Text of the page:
The promising new field of “synthetic biology” involves the design and construction of new biological components, devices and systems, as well as the re-design of existing, natural biological systems. It is intended to move microbiology and cell biology closer to the approach of engineering so that standardized biological parts can be mixed, matched and assembled similar to the way that off-the-shelf chassis, engines, transmissions and so on can be combined to build a hot-rod.
Building on the foundations of molecular biology, biological chemistry, gene sequencing informatics, systems biology and systems engineering, synthetic biology is not fundamentally new but involves the synergistic combination of many areas of science and technology. It could offer scientists unprecedented opportunities for innovation and better enable them to craft made-to-order microorganisms and plants with improved abilities of many kinds — for example, to produce vaccines, clean up toxic wastes, and obtain (or “fix”) nitrogen from the air (obviating the need for chemical fertilizers).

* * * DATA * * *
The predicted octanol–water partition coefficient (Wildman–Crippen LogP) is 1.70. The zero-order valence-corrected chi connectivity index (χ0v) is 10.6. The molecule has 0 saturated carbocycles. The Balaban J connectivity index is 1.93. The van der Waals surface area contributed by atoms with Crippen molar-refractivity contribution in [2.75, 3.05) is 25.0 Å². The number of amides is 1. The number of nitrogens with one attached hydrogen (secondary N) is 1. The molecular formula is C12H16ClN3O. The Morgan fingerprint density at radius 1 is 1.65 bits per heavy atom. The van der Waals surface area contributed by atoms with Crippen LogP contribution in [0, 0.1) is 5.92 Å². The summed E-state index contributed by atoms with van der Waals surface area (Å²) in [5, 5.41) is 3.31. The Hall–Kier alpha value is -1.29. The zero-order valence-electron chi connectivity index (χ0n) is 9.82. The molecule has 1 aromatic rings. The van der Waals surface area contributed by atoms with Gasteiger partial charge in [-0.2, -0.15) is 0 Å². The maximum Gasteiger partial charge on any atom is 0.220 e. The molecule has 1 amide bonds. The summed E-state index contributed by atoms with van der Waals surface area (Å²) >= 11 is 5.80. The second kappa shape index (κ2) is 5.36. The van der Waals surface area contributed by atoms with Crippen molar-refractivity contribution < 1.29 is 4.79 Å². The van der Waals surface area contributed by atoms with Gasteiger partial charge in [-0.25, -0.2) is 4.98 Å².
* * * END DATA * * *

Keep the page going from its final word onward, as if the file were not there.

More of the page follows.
View the original article here: Will Overregulation In Europe Stymie Synthetic Biology? – Forbes